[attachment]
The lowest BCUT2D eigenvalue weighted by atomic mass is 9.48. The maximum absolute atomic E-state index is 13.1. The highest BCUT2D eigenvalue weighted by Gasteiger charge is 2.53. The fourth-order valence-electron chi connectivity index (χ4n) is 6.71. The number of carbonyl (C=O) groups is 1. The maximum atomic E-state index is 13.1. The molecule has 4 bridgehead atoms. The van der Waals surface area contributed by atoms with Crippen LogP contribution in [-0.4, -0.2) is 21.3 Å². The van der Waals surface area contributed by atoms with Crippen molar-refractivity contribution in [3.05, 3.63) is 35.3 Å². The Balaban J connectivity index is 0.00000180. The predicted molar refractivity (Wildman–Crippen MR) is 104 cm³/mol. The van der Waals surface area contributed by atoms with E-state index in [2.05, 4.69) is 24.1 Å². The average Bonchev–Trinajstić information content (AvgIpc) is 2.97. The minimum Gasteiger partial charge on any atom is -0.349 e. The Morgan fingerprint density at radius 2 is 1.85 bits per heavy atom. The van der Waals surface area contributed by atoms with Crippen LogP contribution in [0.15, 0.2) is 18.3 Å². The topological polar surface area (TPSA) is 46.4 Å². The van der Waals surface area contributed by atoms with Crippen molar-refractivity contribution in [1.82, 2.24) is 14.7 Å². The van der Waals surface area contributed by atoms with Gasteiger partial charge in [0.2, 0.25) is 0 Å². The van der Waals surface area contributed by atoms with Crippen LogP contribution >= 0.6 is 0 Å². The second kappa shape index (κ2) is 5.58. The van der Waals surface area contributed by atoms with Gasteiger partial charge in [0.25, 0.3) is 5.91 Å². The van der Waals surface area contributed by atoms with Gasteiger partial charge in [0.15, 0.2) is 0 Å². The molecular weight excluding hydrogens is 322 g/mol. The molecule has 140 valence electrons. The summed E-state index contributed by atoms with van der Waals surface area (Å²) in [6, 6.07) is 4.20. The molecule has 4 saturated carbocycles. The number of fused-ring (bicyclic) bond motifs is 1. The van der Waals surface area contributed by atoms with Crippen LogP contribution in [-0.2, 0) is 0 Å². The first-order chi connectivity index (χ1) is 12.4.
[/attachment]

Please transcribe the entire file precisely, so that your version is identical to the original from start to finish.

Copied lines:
The lowest BCUT2D eigenvalue weighted by atomic mass is 9.48. The maximum absolute atomic E-state index is 13.1. The highest BCUT2D eigenvalue weighted by Gasteiger charge is 2.53. The fourth-order valence-electron chi connectivity index (χ4n) is 6.71. The number of carbonyl (C=O) groups is 1. The maximum atomic E-state index is 13.1. The molecule has 4 bridgehead atoms. The van der Waals surface area contributed by atoms with Crippen LogP contribution in [-0.4, -0.2) is 21.3 Å². The van der Waals surface area contributed by atoms with Crippen molar-refractivity contribution in [3.05, 3.63) is 35.3 Å². The Balaban J connectivity index is 0.00000180. The predicted molar refractivity (Wildman–Crippen MR) is 104 cm³/mol. The van der Waals surface area contributed by atoms with E-state index in [2.05, 4.69) is 24.1 Å². The average Bonchev–Trinajstić information content (AvgIpc) is 2.97. The minimum Gasteiger partial charge on any atom is -0.349 e. The Morgan fingerprint density at radius 2 is 1.85 bits per heavy atom. The van der Waals surface area contributed by atoms with Crippen LogP contribution in [0.15, 0.2) is 18.3 Å². The topological polar surface area (TPSA) is 46.4 Å². The van der Waals surface area contributed by atoms with Crippen molar-refractivity contribution in [1.82, 2.24) is 14.7 Å². The van der Waals surface area contributed by atoms with Gasteiger partial charge in [0.2, 0.25) is 0 Å². The van der Waals surface area contributed by atoms with Crippen LogP contribution >= 0.6 is 0 Å². The second kappa shape index (κ2) is 5.58. The van der Waals surface area contributed by atoms with Gasteiger partial charge in [0.25, 0.3) is 5.91 Å². The van der Waals surface area contributed by atoms with Gasteiger partial charge in [0.15, 0.2) is 0 Å². The molecular weight excluding hydrogens is 322 g/mol. The molecule has 140 valence electrons. The summed E-state index contributed by atoms with van der Waals surface area (Å²) in [6, 6.07) is 4.20. The molecule has 4 saturated carbocycles. The number of fused-ring (bicyclic) bond motifs is 1. The van der Waals surface area contributed by atoms with Crippen LogP contribution in [-0.2, 0) is 0 Å². The first-order chi connectivity index (χ1) is 12.4.